Given the recent controversy around the design of his presentation is available online for all to watch. If you’re concerned about this topic, you’ll want to check it out., it’s interesting that Jensen Harris, one of the people behind the Windows 8 design recently spoke at UX Week, and that
I wrote about the Windows 8 design controversy in Dueling Views on Windows 8 Usability. Not surprisingly, Jensen falls on the pro-Windows 8 side of the debate. But given his involvement in the creation of Windows 8, his perspective on this issue is by definition very important.
His central argument is that while each Windows revision has been familiar to users since Windows 95, people are willing to change if you give them something better. He uses many examples of such change—the PlayStation controller was also familiar but then the Nintendo Wii changed everything, cell phones that saw incremental changes until the iPhone changed everything, how the Prius changed cars forever, and so on—to explain how other companies reimagined their respective markets. And Microsoft, of course, did this as well. It went from DOS to Windows and unseated an incredibly popular DOS-based word processor--Word Perfect 5.1, which had 90 percent market share—with Word for Windows. Change happens.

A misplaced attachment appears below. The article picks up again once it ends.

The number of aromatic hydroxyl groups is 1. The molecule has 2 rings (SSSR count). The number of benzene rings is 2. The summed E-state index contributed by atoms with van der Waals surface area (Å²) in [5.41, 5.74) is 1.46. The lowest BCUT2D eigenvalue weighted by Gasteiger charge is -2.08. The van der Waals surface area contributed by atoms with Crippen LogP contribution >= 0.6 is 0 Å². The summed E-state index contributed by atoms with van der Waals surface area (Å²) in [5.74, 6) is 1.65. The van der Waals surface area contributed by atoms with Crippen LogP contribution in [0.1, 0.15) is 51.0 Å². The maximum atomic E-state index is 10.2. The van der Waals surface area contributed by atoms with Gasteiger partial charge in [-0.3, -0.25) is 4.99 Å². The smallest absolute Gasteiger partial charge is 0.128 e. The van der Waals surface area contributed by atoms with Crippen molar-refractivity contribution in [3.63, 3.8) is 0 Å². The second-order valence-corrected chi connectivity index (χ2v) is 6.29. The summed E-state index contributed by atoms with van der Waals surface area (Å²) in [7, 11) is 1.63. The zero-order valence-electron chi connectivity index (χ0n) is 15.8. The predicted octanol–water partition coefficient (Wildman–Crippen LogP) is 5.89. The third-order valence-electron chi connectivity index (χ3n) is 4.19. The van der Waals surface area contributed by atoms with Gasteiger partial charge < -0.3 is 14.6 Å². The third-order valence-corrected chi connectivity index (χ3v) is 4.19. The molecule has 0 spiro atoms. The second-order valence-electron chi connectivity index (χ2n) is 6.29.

He doesn’t really say this, but at every one of these changes, there was a vocal crowd of critics explaining why the change was bad. The Kindle ruined the “new book smell” that people loved so much, or the argument that people would never be able to type on a phone’s glass screen and would need a real keyboard instead.
“Resting on familiar is the way to mediocrity,” Harris says, noting that Microsoft could have chosen to simply continue evolving Windows.
Agreed. Watch the video.